Statsketball: Meet the Judges
March 31, 2017
Although Statsketball winners are being assessed on the accuracy of their bracket predictions as the NCAA Men’s Basketball Tournament plays out, that’s not the only thing that matters. Participants’ statistical methodology factors in, too.
After all, the odds of a team winning are only that—a measure of the likelihood of a certain outcome playing out. And we can think of no better example of how the odds don’t always correlate to the actual results than the tournament.
That’s where the Statsketball volunteer expert judges come in: They’re reviewing submission essays to assess the methods behind the month’s, well, madness.
So who are these individuals who hold your Statsketball fate in their hands? Let’s meet them.
Laurel Chiappetta, M. S.
Mrs. Chiappetta is the founder of Data D.I.V.A. statistical consulting. She holds a master’s degree in Biostatistics from the University of Pittsburgh Graduate School of Public Health and holds an adjunct teaching position with the Department of Statistics at the University of Pittsburgh. For the past 15 years, she has specialized in statistical analysis, programming and data acquisition working with various applications including health care and marketing research. She also regularly contributes to educational publications in business statistics and statistical computing.
Stephen Loftus, Ph. D.
Dr. Stephen Loftus is an Analyst in Baseball Research and Development for the Tampa Bay Rays, where he has worked since June 2016. Prior to this, he received his Ph.D. in Statistics from Virginia in the Fall of 2015, working on Bayesian variable selection techniques in high-dimensional models with applications to biology and ecology. In addition, he has written and presented several articles for public sabermetric research, concentrating on the use of Bayesian methods in baseball.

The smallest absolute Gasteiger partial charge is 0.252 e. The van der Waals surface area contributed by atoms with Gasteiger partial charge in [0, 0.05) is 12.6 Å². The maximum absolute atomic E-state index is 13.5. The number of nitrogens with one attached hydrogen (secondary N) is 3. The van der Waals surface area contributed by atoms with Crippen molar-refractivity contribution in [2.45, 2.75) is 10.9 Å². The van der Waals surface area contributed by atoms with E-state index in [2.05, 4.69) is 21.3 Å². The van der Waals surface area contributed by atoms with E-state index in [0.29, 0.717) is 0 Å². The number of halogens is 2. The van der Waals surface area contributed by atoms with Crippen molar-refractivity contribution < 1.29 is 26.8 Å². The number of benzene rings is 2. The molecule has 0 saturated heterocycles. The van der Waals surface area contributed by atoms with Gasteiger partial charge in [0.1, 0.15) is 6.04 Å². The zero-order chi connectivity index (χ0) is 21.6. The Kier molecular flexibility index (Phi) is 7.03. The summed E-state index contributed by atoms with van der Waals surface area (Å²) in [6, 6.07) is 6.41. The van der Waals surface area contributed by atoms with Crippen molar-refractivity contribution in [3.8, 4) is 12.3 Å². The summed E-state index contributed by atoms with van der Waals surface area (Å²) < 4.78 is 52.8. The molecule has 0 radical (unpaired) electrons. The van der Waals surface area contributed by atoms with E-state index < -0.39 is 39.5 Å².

Steven E. Rigdon, Ph. D.
Dr. Rigdon is a professor of biostatistics at St. Louis University, where he conducts research on optimal experimental design. He is the author of Calculus, 8th and 9th ed. (Pearson), and Statistical Methods for the Reliability of Repairable Systems (Wiley). He has also been published in ASA’s Technometrics, ASQ’s Journal of Quality Technology and Quality Engineering. His work in models for election prediction was profiled in a 2008 Wall Street Journal article and interviews with local TV stations KMOV and Fox 2.
While referees are calling the shots on the court, our Statsketball judges are doing the same for the competition’s brackets. Many thanks to these real-world statistics stars for volunteering their time!
Get Your Class Involved Offer the challenge as extra credit or as a class assignment Volunteer to help students form teams, and/or to sponsor teams Offer your classroom as a meeting and work space for student teams Assess your students’ knowledge and interest in statistics Motivate them about the future benefits of learning statistical skills …
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